Last Updated on 21st January 2020
Julian Eaves reviews Middle Child Theatre Company’s The Canary and the Crow now playing the Arcola Theatre, London.
The Canary and the Crow
Arcola Theatre, London
20th January 2020
Following up on, ‘SIX‘, here’s the next new musical theatre sensation to take the country by storm! A breath-taking debut by writer-performer-actor Daniel Ward, with musical grooves and sound-tracking from on-stage co-star DJ Prez 96 (aka, actor Nigel Taylor) and composer James Frewer; this is about as in-your-face as a gig-theatre themed event can get. Commissioned by Hull-based Middle Child Theatre Company, having packed out audiences at the Paines Plough venue on the Edinburgh Fringe last summer, it’s now bigger and broader and selling out fast at the Arcola Theatre. And it blows your mind.
You enter the auditorium with the party already in full swing: Ward and Taylor are holding forth, working the crowd up to a fury, waving their hands in the air, clapping and shouting aloud for all their worth, and getting the audience right on side. When we all settle down, Ward introduces the story: based on his own experiences of being a BAME actor at a white-dominated drama school, a talk given there by a visitor – one of the country’s leading black actors – sparked a thought process in his mind which in part has resulted in this theatre piece. He mixes direct address to the audience, rhyming rap, in-character recreation of scenes from childhood and spontaneous interaction with the crowd to explore important and powerful issues current in today’s multi-cultural but stressed and troubled world. Supported with smooth charm by Prez 96, there is additional musical and dramatic involvement from a multitude of roles played by Rachel Barnes and Laurie Jamieson, both of whom are outstanding in their many characters.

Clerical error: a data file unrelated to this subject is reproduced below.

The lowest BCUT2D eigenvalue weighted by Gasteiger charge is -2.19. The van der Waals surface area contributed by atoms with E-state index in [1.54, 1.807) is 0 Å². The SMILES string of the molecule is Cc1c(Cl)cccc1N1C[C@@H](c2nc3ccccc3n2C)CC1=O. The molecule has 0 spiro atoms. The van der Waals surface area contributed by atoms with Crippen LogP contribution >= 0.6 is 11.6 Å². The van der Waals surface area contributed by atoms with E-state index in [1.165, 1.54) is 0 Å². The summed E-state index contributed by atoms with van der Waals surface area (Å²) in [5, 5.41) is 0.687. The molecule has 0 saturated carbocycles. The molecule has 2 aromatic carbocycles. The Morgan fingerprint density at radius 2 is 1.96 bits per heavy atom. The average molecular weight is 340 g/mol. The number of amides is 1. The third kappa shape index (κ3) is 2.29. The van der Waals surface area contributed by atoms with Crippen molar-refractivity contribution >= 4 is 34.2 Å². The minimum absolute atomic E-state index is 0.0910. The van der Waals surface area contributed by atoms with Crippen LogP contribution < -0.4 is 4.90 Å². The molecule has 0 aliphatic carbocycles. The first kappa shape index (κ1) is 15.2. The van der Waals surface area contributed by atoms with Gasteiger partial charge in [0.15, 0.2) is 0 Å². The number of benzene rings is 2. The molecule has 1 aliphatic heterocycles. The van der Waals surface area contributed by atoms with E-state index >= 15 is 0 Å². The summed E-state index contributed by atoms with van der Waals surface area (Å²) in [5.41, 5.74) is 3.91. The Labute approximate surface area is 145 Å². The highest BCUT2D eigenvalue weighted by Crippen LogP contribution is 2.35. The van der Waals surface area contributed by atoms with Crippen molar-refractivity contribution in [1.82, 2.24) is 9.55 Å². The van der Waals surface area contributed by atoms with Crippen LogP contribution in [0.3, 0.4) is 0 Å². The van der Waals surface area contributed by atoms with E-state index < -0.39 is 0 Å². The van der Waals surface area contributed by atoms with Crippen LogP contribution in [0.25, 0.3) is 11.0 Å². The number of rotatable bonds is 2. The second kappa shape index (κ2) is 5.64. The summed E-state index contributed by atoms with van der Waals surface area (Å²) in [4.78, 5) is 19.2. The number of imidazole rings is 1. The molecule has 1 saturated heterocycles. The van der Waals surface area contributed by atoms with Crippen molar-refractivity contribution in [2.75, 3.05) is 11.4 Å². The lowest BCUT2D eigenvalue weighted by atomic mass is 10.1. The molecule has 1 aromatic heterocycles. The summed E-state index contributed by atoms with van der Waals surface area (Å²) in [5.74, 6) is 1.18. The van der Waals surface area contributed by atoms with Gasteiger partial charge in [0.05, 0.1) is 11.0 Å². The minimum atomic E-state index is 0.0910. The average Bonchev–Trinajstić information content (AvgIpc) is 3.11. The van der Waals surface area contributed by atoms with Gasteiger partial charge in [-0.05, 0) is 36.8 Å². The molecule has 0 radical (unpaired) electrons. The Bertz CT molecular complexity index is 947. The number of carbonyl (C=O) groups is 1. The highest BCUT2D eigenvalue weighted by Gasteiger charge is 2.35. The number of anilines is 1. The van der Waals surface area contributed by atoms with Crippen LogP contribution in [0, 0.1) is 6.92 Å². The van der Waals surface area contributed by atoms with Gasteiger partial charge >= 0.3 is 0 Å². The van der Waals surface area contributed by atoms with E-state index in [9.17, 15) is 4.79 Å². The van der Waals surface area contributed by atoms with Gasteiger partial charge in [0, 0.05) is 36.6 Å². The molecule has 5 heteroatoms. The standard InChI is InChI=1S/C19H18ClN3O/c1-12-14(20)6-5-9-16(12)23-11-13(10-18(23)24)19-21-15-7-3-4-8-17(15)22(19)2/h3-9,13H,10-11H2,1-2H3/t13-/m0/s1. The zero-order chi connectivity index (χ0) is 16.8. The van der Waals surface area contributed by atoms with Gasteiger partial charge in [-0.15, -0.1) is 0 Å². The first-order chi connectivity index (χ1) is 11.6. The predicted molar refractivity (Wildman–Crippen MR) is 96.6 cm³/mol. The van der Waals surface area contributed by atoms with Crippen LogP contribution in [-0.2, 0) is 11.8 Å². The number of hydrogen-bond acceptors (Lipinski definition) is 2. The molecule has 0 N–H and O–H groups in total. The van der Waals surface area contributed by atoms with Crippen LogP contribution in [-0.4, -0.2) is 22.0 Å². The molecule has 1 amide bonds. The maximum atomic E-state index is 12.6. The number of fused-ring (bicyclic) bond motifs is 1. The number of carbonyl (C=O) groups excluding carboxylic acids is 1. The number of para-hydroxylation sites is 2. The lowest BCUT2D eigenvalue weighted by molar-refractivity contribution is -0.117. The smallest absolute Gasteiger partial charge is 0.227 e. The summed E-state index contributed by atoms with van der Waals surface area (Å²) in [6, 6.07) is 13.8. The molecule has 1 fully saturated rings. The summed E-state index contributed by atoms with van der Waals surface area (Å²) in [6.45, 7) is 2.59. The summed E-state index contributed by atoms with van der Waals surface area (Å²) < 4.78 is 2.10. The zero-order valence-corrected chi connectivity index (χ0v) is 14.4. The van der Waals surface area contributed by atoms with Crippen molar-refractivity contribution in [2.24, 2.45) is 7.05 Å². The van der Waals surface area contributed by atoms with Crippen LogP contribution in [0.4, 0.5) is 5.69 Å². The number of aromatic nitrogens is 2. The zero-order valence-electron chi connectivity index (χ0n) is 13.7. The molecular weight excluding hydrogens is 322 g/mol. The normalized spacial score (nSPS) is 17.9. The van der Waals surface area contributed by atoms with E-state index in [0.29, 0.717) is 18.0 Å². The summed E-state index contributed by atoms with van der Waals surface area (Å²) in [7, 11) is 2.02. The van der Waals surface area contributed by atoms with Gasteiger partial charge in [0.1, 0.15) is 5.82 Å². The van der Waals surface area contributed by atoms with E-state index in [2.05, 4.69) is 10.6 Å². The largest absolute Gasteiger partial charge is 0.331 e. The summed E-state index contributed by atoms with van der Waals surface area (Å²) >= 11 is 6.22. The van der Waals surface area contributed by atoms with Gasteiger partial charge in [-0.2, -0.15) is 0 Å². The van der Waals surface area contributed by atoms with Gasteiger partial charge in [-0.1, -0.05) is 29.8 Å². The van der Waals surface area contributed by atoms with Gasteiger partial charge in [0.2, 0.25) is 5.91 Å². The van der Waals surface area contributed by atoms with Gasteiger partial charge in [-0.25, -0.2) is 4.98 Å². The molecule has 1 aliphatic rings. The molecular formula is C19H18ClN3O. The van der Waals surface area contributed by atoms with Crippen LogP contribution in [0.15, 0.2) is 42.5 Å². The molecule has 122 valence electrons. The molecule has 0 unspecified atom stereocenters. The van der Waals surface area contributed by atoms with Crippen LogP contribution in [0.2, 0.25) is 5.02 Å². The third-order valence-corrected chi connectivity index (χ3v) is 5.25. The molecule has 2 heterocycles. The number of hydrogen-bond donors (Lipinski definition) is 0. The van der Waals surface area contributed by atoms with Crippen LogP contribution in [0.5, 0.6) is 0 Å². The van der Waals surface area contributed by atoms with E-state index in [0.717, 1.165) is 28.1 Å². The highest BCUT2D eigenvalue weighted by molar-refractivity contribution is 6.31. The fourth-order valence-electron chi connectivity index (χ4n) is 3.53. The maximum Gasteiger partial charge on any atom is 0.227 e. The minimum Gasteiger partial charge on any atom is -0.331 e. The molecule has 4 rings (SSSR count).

The fact that this quartet of magic-doers are able to conjure up a kaleidoscope of events, tones and moods is in large part down to the perfectly judged production: Ryan Harston keeps it all on the move – and always in harmony with Smith’s economical but razor-sharp direction, while Jessica Addinall lights each moment in its own special way, pin-pointing the ‘truth’ of every utterance or action (something very close to the heart of the author); Ed Clarke mixes the multiplicity of sounds to perfection, moving us from rasping cello tremolos to warm, bass-heavy grunge in a heartbeat and then on into incredible duets of contradictory art-forms. It’s a blast!
The story itself is full of surprises, set up not least by the crafty purloining of Aesop’s fable about the two birds in a competition to discover who had the best song. The genius of this mythological approach is to elevate the everyday school-day narrative into an altogether more universal realm. Ward turns back the clock to reveal his unusual selection – at the age of 10 – to attend a grammar school; this turned out to be the first step in society’s campaign to turn him into an ‘acceptable black’. Well, this time society met its match in Ward. No way was he going to kowtow to an agenda of someone else’s making (a lesson for others there, surely?). For us, as the audience, the drama is one we can – and should – identify with as well: Shakespeare once urged actors to ‘hold up the mirror to nature’ and urged that people should ‘to thine own self be true’. It’s good to see that in this land where so many seem more than ready to abandon their integrity or sense of identity, here is one voice that is working overtime to uphold those traditional ‘English’ values.
This run at the Arcola is short, but I suspect we shall we hearing and seeing a great deal more of this entertainment – and of all the others Ward has up his sleeve – before long. A star is born.
Until 8 February 2020